This article throws light upon the two main parts of nervous system. The parts are: 1. The Cerebro-Spinal Axis 2. The Nerves and Their Functions.
Nervous System: Part # 1.
The Cerebro-Spinal Axis:
The Cerebro-Spinal Axis consists of the following parts:
(i) Spinal Cord:
It is a white soft cord-like Substance running through the spine or back-bone. It is composed of a grey central core of nerve-cells, and a thick outer layer of white matter which consists of nerve-threads. It is the centre of reflex actions.
It converts sensory impulses directly into motor impulses, because in the spinal cord, sensory and motor neurons, connected through their nerves-fibres with the sense-organs and the muscles The Cerebro-Spinal Axis. respectively, are in very close proximity to one another.
Therefore, an incoming sensory impulse easily finds it way out over motor nerves and produces reflex actions in immediate response to sensory stimulations, without passing to the brain and involving the guidance of the brain.
The spinal nerves are given off from the spinal cord on either side at regular intervals. There are thirty one pairs of these nerves. Each nerve has two roots, an anterior and a posterior root, which unite with each other.
The spinal cord is composed of the grey matter and the white matter. The grey matter consisting of nerve cells lies inside and the white matter consisting of nerve-fibres, lies outside completely covering the grey matter. The spinal cord is the channel of communication from the brain and to the brain.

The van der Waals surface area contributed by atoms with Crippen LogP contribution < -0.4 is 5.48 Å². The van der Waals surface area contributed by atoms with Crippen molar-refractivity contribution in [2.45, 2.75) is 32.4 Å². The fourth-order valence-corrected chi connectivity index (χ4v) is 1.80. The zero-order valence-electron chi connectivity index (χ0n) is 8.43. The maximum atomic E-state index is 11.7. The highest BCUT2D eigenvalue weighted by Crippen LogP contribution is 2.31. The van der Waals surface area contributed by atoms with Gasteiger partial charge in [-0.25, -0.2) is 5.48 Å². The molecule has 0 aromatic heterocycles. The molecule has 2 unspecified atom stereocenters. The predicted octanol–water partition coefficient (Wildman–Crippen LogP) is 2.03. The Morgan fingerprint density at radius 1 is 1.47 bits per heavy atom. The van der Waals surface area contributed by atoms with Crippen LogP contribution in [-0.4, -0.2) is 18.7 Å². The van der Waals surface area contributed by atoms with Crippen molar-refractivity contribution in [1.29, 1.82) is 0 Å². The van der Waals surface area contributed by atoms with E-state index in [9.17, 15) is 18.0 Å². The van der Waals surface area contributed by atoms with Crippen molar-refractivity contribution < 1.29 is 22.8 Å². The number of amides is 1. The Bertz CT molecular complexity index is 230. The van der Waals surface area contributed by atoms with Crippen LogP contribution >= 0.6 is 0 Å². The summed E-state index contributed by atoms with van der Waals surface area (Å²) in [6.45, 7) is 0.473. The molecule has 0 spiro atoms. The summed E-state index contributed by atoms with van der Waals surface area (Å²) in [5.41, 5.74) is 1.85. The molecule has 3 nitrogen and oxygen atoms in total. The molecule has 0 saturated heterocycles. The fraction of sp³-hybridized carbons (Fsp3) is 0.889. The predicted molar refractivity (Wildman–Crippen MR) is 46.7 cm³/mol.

(ii) The Brain:
The brain within the skull consists of the following parts:
(a) Medulla Oblongata:
It is prolongation of the spinal cord, called also the ‘Bulb’ or the ‘Stem’ which connects the brain with the spinal cord. It acts as a conductor between the spinal cord and the brain. All the nerve-fibres passing from the spinal cord to the brain pass through it.
It controls heart rate, respiration, circulation, etc. It lies between the two hemispheres of the cerebrum. It is composed of the grey matter and the white matter. The grey matter lies inside the white matter which cover it. In this respect, the medulla resembles the spinal cord.
(b) Pons Varolli:
It is a bridge-like band of nervous substance above the medulla oblongata. It connects the two lobes of the cerebellum. Nerve-fibres from the cerebrum pass through it to the lower parts of the body. As they pass they cross one another.
The nerve-fibres from the right cerebral hemisphere pass through the left side of the pons to the muscles of the left side of the body. The nerve-fibres from the left cerebral hemisphere pass through the light side of the pons to the muscles of the right side of the body.
Thus an injury to the right cerebral hemisphere brings about paralysis of the muscles of the left side of the body, and an injury to the left cerebral hemisphere causes paralysis of the muscles of the right side of the body.
It is a wedge-shaped body situated below the hinder part of the cerebrum. It consists of two hemispheres composed of white nerve-fibres covered by a thin layer of grey cells. It is a furrowed structure. The furrows are much deeper than in the cerebrum. Its functions are the co-ordination of muscular movements and the maintenance of body.